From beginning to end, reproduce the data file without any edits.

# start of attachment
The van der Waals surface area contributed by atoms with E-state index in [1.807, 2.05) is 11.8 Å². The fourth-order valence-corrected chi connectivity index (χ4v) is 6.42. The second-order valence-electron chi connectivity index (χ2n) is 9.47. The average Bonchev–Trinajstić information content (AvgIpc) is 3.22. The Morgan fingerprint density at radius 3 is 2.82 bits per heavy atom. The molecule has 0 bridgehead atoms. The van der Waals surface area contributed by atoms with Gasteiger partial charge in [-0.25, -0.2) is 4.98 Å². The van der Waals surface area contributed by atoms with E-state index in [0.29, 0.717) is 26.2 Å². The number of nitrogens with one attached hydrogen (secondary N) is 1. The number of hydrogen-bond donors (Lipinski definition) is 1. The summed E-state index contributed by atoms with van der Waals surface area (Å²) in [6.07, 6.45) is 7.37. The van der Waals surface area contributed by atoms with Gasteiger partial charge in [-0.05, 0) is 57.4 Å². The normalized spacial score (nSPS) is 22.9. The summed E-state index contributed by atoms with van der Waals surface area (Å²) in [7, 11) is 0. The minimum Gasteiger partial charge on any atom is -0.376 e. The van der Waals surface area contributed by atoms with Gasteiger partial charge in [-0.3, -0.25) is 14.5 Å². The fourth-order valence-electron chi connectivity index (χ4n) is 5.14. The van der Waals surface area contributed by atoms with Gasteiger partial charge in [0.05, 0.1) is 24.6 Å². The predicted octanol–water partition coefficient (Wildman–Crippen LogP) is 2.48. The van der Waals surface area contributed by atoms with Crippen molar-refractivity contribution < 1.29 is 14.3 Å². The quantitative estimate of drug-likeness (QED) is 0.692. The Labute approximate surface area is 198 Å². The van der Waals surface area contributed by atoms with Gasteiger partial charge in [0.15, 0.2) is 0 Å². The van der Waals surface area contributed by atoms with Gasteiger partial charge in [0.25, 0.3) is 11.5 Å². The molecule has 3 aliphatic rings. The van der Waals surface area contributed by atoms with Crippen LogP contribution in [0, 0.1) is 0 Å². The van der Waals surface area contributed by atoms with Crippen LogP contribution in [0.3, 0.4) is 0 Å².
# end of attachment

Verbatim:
The van der Waals surface area contributed by atoms with E-state index in [1.807, 2.05) is 11.8 Å². The fourth-order valence-corrected chi connectivity index (χ4v) is 6.42. The second-order valence-electron chi connectivity index (χ2n) is 9.47. The average Bonchev–Trinajstić information content (AvgIpc) is 3.22. The Morgan fingerprint density at radius 3 is 2.82 bits per heavy atom. The molecule has 0 bridgehead atoms. The van der Waals surface area contributed by atoms with Gasteiger partial charge in [-0.25, -0.2) is 4.98 Å². The van der Waals surface area contributed by atoms with E-state index in [0.29, 0.717) is 26.2 Å². The number of nitrogens with one attached hydrogen (secondary N) is 1. The number of hydrogen-bond donors (Lipinski definition) is 1. The summed E-state index contributed by atoms with van der Waals surface area (Å²) in [6.07, 6.45) is 7.37. The van der Waals surface area contributed by atoms with Gasteiger partial charge in [-0.05, 0) is 57.4 Å². The normalized spacial score (nSPS) is 22.9. The summed E-state index contributed by atoms with van der Waals surface area (Å²) in [7, 11) is 0. The minimum Gasteiger partial charge on any atom is -0.376 e. The van der Waals surface area contributed by atoms with Gasteiger partial charge in [-0.3, -0.25) is 14.5 Å². The fourth-order valence-electron chi connectivity index (χ4n) is 5.14. The van der Waals surface area contributed by atoms with Gasteiger partial charge in [0.05, 0.1) is 24.6 Å². The predicted octanol–water partition coefficient (Wildman–Crippen LogP) is 2.48. The van der Waals surface area contributed by atoms with Crippen molar-refractivity contribution < 1.29 is 14.3 Å². The quantitative estimate of drug-likeness (QED) is 0.692. The Labute approximate surface area is 198 Å². The van der Waals surface area contributed by atoms with Gasteiger partial charge in [0.15, 0.2) is 0 Å². The van der Waals surface area contributed by atoms with Gasteiger partial charge in [0.25, 0.3) is 11.5 Å². The molecule has 3 aliphatic rings. The van der Waals surface area contributed by atoms with Crippen LogP contribution in [0, 0.1) is 0 Å². The van der Waals surface area contributed by atoms with Crippen LogP contribution in [0.3, 0.4) is 0 Å².